Saturday, July 28, 2012

Philosophy With TJ

Earlier this Summer, our Philosophy class had a surprise trip to Cordoba! I was playing a game of cards with my roommates and halfway through our host mom, Lola, comes in and gives me the phone. A guy from the TTU Center was telling me to get over to the Santa Justa Train Station as soon as possible, because our class' bus to Cordoba was supposed to leave over an hour ago! Lunch was just coming out and the pasta was the quickest meal I've ever had, and in under five minutes I was heading to the train station.

Upon arriving, I was given a bocadillo which tasted like a chicken fajita. Soon after we were on our way to Cordoba. One of the reasons I've enjoyed Spain so much is because surprise trips like this may happen, but everything is just able to work out very smoothly. Unplanned activities in Seville are usually equally or more fulfilling and eventful than trips we may have known about for weeks. Things just kinda work out!

The main reason we were going to Cordoba as a Philosophy class was because it was the birthplace of three of the major philosophers we had covered up to that point. Seneca, and Averroes (Ibn Rushd), and Moses Maimonides all have statues scattered throughout the city and its famous Jewish Quarter. Around the year 1000, this city exemplified European progress through the Middle Ages. We visited a restored house that was at one point a Jewish house/Synagogue, but a Christian home was built on top of it. While being restored as a Christian monument it was discovered that before it had been Christian it was a place where Jews had gathered to practice their religion possibly even during the Spanish Inquisition. It is now a museum dedicated to Maimonides and the Jews who lived and died during this time period.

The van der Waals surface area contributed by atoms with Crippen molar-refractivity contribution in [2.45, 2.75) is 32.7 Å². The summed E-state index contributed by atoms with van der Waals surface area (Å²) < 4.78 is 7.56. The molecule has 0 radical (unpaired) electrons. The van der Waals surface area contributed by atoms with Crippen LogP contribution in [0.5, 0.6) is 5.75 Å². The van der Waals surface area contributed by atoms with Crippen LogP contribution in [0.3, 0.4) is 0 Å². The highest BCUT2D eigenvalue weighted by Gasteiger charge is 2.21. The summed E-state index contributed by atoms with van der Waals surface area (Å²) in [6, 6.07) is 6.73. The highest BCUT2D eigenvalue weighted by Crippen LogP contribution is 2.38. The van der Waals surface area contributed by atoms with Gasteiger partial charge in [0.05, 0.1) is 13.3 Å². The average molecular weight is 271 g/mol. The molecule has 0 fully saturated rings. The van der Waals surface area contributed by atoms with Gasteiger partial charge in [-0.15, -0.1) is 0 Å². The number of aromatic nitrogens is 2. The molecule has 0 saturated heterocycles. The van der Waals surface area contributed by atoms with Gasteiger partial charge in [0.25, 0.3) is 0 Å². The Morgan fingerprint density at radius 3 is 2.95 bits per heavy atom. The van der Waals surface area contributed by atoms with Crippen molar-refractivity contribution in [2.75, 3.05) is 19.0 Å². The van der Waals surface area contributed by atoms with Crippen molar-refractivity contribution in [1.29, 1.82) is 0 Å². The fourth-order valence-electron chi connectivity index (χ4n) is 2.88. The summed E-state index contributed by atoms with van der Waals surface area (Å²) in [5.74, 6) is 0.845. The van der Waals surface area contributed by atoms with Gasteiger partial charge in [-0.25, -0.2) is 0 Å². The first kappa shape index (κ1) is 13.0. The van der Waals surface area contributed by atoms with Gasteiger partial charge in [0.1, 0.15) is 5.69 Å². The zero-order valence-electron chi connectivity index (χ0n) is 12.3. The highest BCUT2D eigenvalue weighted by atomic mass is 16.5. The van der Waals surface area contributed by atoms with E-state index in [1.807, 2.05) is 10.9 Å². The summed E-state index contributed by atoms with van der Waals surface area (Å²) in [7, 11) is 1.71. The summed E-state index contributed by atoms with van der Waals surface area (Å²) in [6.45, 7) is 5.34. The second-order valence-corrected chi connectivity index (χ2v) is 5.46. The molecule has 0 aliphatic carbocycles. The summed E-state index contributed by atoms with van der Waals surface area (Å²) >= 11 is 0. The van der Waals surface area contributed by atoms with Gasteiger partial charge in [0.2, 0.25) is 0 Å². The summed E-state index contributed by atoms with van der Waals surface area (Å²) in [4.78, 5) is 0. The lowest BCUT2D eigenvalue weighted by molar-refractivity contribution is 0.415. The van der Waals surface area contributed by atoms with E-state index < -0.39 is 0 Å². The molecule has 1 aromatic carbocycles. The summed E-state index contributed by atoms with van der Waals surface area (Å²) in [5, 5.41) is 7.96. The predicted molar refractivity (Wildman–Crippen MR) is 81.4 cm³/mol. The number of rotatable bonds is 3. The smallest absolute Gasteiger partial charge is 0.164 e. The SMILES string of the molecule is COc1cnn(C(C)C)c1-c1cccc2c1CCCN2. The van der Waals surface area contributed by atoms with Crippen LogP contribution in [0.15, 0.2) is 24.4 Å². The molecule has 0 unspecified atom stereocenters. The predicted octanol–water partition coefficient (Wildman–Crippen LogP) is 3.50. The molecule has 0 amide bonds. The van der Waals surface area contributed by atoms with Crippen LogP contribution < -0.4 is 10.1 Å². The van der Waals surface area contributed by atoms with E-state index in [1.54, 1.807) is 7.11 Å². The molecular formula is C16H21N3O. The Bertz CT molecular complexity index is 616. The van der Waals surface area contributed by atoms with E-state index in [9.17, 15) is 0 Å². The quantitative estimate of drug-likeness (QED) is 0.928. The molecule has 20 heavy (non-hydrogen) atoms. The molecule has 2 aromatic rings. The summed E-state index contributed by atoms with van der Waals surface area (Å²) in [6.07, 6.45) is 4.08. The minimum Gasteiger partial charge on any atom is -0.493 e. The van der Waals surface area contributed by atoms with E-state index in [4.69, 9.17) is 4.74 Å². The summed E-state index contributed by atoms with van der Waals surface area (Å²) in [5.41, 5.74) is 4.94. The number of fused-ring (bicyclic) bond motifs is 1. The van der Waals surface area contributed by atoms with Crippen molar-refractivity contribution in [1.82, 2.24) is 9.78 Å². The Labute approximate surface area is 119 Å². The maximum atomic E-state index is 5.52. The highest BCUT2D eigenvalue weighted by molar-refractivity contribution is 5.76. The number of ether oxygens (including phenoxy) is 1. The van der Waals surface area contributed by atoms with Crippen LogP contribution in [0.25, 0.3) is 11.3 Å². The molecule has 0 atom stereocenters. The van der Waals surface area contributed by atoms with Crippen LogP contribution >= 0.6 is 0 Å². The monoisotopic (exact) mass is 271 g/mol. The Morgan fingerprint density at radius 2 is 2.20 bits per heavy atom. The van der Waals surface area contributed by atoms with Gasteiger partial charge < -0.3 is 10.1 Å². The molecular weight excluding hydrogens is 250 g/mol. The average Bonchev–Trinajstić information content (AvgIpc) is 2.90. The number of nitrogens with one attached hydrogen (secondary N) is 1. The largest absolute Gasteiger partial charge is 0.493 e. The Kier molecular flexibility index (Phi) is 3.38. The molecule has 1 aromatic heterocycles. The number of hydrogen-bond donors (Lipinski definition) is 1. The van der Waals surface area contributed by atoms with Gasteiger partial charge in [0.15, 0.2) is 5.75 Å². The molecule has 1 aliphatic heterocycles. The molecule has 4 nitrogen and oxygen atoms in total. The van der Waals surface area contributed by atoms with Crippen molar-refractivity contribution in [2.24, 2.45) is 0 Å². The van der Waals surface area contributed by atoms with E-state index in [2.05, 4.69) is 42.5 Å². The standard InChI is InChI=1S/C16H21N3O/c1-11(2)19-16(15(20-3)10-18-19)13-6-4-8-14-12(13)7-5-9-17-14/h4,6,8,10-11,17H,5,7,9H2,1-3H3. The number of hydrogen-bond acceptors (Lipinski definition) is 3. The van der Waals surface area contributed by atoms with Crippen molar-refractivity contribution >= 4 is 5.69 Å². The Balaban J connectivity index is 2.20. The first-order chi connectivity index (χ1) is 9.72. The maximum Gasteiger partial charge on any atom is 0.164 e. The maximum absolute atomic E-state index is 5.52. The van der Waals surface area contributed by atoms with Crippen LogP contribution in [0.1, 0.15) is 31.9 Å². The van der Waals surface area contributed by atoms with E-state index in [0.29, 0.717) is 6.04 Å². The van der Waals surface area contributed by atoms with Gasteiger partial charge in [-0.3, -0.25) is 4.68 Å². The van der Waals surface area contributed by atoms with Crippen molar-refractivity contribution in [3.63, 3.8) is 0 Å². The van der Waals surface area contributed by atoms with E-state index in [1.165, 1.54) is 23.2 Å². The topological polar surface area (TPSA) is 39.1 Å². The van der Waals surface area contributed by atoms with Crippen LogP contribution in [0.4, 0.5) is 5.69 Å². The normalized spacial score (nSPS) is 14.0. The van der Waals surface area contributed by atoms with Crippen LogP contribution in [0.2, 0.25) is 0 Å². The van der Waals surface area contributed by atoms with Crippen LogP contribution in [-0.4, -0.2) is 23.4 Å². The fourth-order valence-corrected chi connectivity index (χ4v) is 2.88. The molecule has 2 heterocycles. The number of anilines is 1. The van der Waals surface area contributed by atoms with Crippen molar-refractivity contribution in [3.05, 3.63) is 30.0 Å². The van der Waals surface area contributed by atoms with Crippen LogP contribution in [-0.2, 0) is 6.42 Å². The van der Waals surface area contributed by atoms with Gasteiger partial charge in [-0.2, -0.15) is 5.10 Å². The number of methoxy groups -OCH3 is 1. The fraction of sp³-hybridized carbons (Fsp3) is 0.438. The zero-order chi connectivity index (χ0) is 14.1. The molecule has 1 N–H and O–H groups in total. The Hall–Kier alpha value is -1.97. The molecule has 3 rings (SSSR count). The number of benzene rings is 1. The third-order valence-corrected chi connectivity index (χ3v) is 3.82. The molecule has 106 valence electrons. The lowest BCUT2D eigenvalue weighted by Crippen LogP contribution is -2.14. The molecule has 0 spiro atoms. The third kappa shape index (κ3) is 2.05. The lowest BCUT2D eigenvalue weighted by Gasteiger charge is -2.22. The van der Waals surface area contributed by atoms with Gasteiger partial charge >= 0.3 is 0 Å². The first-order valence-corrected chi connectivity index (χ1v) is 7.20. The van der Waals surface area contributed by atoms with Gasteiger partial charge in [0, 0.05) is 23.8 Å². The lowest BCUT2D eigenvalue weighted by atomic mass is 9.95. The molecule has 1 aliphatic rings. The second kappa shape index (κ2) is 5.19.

One of the ways that some of the courses taught in Seville differ from those taught at the Lubbock campus is the ability to go out and see what you're learning about. In Philosophy, we were taught about three philosophers whom we were told were influential thinkers who were highly involved in the politics of their times. We read about how some writings survived the fall of the Roman Empire, and how even as societies crumbled and failed around these men, their works demonstrated very advanced perspectives on how things should be done. The only problem with learning about stuff like that in class is that we really don't have any context to see where it occurred. Many of the students here had never been to Europe before, which makes it very hard to imagine a Medieval city that is very well preserved today. The advantage of taking Humanities & Visual and Performing Arts classes in Spain is that after you read and discuss key people, places, and events, you can take a bus to go see where it actually happened, or in the case of such a historical town like Seville it might be just down the road!

Although the trip was completely unexpected, many people enjoyed Cordoba as a more relaxed city. After the museum, we hung out a cafe and then in a nearby park until it was time to leave. Overall, it showed me how much stuff there is to do in a place like Spain, even on short notice.

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